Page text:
Turn Off HTML Encoding In Messages

isham-research.freeserve.co.uk at pop.pol.net.uk isham-research.freeserve.co.uk at pop.pol.net.uk
Wed Mar 7 08:18:36 EST 2001

> Just b/c it says "MIME Version 1.0" DOES NOT MEAN YOU'RE USING
> MIME...

I think we all know that.

> If you bear these thing in mind, you might get lucky and
> never have a virus.

HTML is largely a bandwidth issue.  However, although there is a
minor risk of picking up a virus script, the major security issue I find
with HTML is the single-pixel .GIF hack that I've seen several
times this year already.  It does no damage, but how much do you want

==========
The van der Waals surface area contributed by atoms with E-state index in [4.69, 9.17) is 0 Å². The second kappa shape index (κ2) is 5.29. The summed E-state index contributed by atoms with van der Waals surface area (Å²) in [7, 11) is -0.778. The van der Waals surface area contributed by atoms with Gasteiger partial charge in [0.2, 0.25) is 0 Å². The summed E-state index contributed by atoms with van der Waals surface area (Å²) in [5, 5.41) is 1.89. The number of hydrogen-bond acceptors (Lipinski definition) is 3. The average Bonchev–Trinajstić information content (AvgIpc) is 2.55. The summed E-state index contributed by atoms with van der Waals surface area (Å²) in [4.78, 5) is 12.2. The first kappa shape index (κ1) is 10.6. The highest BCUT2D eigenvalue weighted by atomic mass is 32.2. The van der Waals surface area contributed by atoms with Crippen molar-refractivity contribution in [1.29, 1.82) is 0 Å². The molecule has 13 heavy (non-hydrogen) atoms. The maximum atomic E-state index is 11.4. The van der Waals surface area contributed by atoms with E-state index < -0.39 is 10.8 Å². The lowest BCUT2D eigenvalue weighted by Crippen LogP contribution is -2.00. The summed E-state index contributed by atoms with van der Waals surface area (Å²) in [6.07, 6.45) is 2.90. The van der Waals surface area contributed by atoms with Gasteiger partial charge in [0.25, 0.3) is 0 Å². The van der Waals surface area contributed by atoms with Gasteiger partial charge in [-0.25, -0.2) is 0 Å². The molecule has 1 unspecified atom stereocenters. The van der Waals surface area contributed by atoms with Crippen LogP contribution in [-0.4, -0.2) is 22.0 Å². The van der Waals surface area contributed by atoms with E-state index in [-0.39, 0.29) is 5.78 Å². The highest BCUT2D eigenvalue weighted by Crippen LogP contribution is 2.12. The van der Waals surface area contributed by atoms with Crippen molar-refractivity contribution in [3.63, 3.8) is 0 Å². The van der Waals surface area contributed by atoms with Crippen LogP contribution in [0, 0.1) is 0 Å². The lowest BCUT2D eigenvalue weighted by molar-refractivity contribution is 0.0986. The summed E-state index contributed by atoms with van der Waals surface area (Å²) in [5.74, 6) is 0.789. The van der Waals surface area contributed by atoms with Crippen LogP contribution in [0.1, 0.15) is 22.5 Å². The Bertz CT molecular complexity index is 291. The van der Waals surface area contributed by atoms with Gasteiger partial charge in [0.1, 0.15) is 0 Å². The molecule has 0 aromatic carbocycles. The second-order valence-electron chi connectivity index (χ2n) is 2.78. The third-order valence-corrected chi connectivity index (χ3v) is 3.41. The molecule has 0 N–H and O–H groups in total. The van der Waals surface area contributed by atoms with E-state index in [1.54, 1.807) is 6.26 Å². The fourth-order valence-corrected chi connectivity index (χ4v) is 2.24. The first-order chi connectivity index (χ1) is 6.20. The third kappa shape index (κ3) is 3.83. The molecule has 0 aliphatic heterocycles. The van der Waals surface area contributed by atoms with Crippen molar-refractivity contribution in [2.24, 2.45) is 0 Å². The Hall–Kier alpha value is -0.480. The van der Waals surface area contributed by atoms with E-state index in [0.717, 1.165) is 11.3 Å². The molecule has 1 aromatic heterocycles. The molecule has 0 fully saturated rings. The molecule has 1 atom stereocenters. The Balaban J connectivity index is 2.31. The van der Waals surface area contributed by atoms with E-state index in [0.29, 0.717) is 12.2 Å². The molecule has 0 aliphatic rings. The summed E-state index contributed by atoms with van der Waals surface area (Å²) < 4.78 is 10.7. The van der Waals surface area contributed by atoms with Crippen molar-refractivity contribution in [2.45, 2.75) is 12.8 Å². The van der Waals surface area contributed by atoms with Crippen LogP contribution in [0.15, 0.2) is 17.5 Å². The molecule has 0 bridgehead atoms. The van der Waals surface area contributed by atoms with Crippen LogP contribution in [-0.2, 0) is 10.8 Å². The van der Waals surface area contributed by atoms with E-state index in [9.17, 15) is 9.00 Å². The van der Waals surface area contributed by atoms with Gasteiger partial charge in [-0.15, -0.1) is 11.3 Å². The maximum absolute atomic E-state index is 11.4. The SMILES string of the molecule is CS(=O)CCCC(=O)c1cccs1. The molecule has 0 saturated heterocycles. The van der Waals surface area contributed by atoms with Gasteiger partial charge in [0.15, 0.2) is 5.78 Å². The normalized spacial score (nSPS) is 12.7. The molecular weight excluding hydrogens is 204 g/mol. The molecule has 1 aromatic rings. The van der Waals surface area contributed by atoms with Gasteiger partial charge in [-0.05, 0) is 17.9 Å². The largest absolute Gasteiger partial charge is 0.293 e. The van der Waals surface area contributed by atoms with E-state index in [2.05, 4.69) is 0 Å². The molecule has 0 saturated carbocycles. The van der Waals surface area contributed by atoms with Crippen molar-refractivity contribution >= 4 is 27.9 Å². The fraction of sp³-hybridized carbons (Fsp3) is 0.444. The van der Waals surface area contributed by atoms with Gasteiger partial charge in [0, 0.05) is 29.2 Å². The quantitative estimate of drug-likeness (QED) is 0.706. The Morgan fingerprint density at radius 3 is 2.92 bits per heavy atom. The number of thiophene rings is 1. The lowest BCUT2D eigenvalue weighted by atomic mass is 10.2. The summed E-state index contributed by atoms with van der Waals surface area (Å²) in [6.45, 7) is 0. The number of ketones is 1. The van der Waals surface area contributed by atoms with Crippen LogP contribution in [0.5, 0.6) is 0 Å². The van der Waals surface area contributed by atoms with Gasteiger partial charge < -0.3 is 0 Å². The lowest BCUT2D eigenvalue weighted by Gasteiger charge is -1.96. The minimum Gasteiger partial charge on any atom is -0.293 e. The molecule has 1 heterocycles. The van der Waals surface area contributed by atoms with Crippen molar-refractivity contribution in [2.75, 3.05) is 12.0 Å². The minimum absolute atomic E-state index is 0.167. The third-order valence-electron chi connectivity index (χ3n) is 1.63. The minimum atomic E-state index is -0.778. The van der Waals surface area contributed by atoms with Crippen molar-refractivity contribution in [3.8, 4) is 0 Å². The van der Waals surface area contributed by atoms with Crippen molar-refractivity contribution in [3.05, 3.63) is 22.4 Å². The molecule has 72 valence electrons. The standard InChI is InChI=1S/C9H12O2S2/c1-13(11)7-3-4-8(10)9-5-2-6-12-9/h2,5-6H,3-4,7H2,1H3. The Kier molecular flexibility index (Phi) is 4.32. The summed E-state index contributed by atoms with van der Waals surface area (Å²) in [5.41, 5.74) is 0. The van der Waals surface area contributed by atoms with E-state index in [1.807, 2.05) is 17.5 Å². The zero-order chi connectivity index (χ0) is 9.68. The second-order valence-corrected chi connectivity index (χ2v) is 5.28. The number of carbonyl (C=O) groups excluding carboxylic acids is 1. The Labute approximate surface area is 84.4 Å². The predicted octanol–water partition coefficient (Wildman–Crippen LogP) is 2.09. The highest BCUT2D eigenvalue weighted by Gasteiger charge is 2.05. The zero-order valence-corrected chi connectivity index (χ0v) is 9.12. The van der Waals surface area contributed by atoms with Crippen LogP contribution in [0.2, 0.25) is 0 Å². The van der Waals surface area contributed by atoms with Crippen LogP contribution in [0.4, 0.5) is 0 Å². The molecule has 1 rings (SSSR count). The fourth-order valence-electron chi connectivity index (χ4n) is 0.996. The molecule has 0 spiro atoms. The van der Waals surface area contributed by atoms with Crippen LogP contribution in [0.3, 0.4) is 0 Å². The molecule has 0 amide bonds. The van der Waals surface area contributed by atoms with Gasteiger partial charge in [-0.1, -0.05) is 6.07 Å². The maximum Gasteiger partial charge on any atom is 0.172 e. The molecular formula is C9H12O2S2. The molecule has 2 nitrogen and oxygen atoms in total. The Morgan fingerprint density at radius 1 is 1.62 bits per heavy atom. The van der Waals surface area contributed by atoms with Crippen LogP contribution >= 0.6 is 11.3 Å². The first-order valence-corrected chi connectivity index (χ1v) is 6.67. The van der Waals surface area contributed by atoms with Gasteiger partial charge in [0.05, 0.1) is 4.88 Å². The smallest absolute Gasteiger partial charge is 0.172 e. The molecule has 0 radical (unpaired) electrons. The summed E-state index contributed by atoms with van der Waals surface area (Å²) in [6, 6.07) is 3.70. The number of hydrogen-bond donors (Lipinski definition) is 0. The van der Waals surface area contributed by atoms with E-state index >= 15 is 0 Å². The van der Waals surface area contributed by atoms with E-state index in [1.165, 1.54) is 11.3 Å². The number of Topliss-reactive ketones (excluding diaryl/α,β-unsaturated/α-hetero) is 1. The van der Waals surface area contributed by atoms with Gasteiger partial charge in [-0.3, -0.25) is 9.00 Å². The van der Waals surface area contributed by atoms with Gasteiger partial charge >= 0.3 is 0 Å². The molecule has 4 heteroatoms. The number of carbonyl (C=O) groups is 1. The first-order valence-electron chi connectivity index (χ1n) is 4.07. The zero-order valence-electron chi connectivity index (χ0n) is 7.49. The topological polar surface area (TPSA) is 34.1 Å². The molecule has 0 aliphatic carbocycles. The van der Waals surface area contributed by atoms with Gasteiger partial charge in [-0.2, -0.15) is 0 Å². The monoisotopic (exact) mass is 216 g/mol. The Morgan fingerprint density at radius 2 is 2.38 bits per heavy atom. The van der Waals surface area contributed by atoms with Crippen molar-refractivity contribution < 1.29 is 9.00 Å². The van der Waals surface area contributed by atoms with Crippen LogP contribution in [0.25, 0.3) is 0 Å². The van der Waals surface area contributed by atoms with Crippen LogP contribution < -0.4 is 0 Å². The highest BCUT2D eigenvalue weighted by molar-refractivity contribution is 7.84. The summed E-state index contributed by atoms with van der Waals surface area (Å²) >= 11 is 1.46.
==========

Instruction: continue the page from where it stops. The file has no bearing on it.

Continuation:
uninvited third parties to know about your system and the sites you
visit - without your knowledge?

As almost an aside - you are invited to a party and your host merely
asks you not to spit on the floor.  What do you do?

Now check out what audifans.com's home pages ask its guests not to do.

Multipart messages present all kinds of problems.  I refer the
interested parties to the literature.  The major problem is that
encountering a 'multipart/mixed' header tells you NOTHING about what
the item actually contains.  What does clicking on such an item
authorise your email client to do with it?

Answers in 10-point type on the side of a London bus to:


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